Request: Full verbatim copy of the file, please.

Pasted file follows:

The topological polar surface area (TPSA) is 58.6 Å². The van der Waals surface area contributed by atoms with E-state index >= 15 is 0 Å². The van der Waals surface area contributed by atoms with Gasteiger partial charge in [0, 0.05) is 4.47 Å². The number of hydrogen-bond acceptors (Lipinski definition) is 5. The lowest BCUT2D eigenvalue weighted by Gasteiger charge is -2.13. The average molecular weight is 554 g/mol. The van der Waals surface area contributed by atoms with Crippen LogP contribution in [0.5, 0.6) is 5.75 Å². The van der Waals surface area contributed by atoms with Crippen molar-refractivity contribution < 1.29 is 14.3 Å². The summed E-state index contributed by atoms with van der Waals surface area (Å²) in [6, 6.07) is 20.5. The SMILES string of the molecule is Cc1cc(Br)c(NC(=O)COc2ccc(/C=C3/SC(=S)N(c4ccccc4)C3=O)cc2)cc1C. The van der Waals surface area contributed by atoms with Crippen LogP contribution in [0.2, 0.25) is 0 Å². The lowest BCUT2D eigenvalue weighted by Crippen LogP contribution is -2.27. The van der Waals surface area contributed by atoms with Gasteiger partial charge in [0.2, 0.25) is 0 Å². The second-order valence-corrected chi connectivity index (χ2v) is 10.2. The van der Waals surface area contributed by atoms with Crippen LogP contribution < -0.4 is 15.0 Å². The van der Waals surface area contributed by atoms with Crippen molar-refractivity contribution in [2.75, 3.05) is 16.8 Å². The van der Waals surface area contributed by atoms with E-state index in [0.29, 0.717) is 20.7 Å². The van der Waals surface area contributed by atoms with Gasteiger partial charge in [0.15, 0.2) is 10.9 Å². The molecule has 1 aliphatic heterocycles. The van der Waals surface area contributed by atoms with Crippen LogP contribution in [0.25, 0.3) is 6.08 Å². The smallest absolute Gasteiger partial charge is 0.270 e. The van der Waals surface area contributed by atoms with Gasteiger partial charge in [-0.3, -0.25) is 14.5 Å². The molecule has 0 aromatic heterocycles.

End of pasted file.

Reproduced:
The topological polar surface area (TPSA) is 58.6 Å². The van der Waals surface area contributed by atoms with E-state index >= 15 is 0 Å². The van der Waals surface area contributed by atoms with Gasteiger partial charge in [0, 0.05) is 4.47 Å². The number of hydrogen-bond acceptors (Lipinski definition) is 5. The lowest BCUT2D eigenvalue weighted by Gasteiger charge is -2.13. The average molecular weight is 554 g/mol. The van der Waals surface area contributed by atoms with Crippen LogP contribution in [0.5, 0.6) is 5.75 Å². The van der Waals surface area contributed by atoms with Crippen molar-refractivity contribution < 1.29 is 14.3 Å². The summed E-state index contributed by atoms with van der Waals surface area (Å²) in [6, 6.07) is 20.5. The SMILES string of the molecule is Cc1cc(Br)c(NC(=O)COc2ccc(/C=C3/SC(=S)N(c4ccccc4)C3=O)cc2)cc1C. The van der Waals surface area contributed by atoms with Crippen LogP contribution in [0.2, 0.25) is 0 Å². The lowest BCUT2D eigenvalue weighted by Crippen LogP contribution is -2.27. The van der Waals surface area contributed by atoms with Gasteiger partial charge in [0.2, 0.25) is 0 Å². The second-order valence-corrected chi connectivity index (χ2v) is 10.2. The van der Waals surface area contributed by atoms with Crippen LogP contribution < -0.4 is 15.0 Å². The van der Waals surface area contributed by atoms with Crippen molar-refractivity contribution in [2.75, 3.05) is 16.8 Å². The van der Waals surface area contributed by atoms with E-state index in [0.29, 0.717) is 20.7 Å². The van der Waals surface area contributed by atoms with Gasteiger partial charge in [0.15, 0.2) is 10.9 Å². The molecule has 1 aliphatic heterocycles. The van der Waals surface area contributed by atoms with Crippen LogP contribution in [0.25, 0.3) is 6.08 Å². The smallest absolute Gasteiger partial charge is 0.270 e. The van der Waals surface area contributed by atoms with Gasteiger partial charge in [-0.3, -0.25) is 14.5 Å². The molecule has 0 aromatic heterocycles.